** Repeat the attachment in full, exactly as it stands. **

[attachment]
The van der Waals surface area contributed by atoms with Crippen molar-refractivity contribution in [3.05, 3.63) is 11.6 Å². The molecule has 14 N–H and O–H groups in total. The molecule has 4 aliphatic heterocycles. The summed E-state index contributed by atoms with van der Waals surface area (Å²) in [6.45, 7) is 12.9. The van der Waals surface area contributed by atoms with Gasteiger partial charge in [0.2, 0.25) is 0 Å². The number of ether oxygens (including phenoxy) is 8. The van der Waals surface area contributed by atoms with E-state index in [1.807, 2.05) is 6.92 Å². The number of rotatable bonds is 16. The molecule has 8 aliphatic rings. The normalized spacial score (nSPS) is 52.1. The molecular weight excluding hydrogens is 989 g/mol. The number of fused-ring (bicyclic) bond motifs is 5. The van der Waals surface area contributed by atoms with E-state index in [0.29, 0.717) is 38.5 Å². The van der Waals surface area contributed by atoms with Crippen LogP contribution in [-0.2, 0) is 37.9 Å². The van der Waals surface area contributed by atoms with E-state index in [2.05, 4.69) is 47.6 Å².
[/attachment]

The van der Waals surface area contributed by atoms with Crippen molar-refractivity contribution in [3.05, 3.63) is 11.6 Å². The molecule has 14 N–H and O–H groups in total. The molecule has 4 aliphatic heterocycles. The summed E-state index contributed by atoms with van der Waals surface area (Å²) in [6.45, 7) is 12.9. The van der Waals surface area contributed by atoms with Gasteiger partial charge in [0.2, 0.25) is 0 Å². The number of ether oxygens (including phenoxy) is 8. The van der Waals surface area contributed by atoms with E-state index in [1.807, 2.05) is 6.92 Å². The number of rotatable bonds is 16. The molecule has 8 aliphatic rings. The normalized spacial score (nSPS) is 52.1. The molecular weight excluding hydrogens is 989 g/mol. The number of fused-ring (bicyclic) bond motifs is 5. The van der Waals surface area contributed by atoms with E-state index in [0.29, 0.717) is 38.5 Å². The van der Waals surface area contributed by atoms with Crippen LogP contribution in [-0.2, 0) is 37.9 Å². The van der Waals surface area contributed by atoms with E-state index in [2.05, 4.69) is 47.6 Å².